“I learn kindness from the hard-hearted; I learn patience from the harried; I learn compassion from my grief. Let me be not ungrateful to my teachers.”
—Author unknown, adapted by S.R. Holland
I had been at sea for ten days. I’d visited this city before—but not on a Sunday, so I’d never been to the UU congregation there.
On Sunday morning, I walked into the sanctuary where a greeter recognized that I was a visitor and welcomed me with a friendly greeting. Then he asked, “So what brought you to our congregation today?”
Being that a ship had literally brought me to the congregation, I turned and pointed down the hill toward the harbor at the Coast Guard cutter I had steamed in on. “I’m a Navy chaplain,” I explained, “and that ship right down there brought me here. We sailed in yesterday.”
He replied, “So what brings a Navy chaplain to a Unitarian Universalist church?” And my brain lurched to a halt.
Unitarian Universalism and the military have not always been on friendly terms. After almost 20 mostly-happy years in both, I sometimes forget the tension in our history. In my many run-ins with ministers on the right-wing, fundamentalist side of religion, a calm, friendly, but unapologetic demeanor had always gotten me through those conversations.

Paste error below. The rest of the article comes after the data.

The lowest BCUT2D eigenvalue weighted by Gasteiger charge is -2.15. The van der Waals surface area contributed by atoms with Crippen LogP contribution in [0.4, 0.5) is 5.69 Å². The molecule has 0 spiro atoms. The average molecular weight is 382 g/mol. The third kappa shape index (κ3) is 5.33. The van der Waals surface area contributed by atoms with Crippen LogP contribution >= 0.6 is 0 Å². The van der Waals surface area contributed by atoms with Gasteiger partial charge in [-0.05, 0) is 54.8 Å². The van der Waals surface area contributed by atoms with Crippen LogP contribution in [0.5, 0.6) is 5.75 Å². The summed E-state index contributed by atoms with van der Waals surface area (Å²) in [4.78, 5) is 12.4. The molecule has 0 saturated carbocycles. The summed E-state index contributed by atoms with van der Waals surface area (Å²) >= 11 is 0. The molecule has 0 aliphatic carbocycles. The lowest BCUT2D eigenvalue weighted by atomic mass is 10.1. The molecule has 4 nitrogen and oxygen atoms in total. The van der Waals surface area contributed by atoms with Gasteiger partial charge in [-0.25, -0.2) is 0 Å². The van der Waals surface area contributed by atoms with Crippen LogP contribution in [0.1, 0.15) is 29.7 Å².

“I am a Unitarian Universalist and this is my spiritual home,” I said slowly. “When I travel for work I like to visit new churches.” What he said next was like being whacked with a foam pool noodle — conspicuous but not overly harmful: “Oh, you didn’t say you were Unitarian Universalist.”
I don’t remember my exact words, but I remember my body switching to teacher mode: “I didn’t know it was my responsibility to announce that.”
I’m a middle-aged, middle-class, straight white guy. I don’t have experiences like this often. But I’m grateful that I do occasionally; they give me insight. In the moment that I switched to “teacher mode,” I wasn’t aware of where I had come by that practice. It didn’t take long to recall several moments in which I had inadvertently said ungracious things. I was fortunate enough to have professors, ministers, and friends illuminate my clumsiness for me. They did so in a way that was gracious enough that it increased my appreciation and respect for them, and clear enough that I will never forget the teaching.
Spirit of Life and Love and Truth, who connects us all to each other and to all things, teach me to receive with thick skin and a forgiving heart; teach me to transmit gently with insight and skill. When we collide, restore us to harmony, for we need one another to be whole.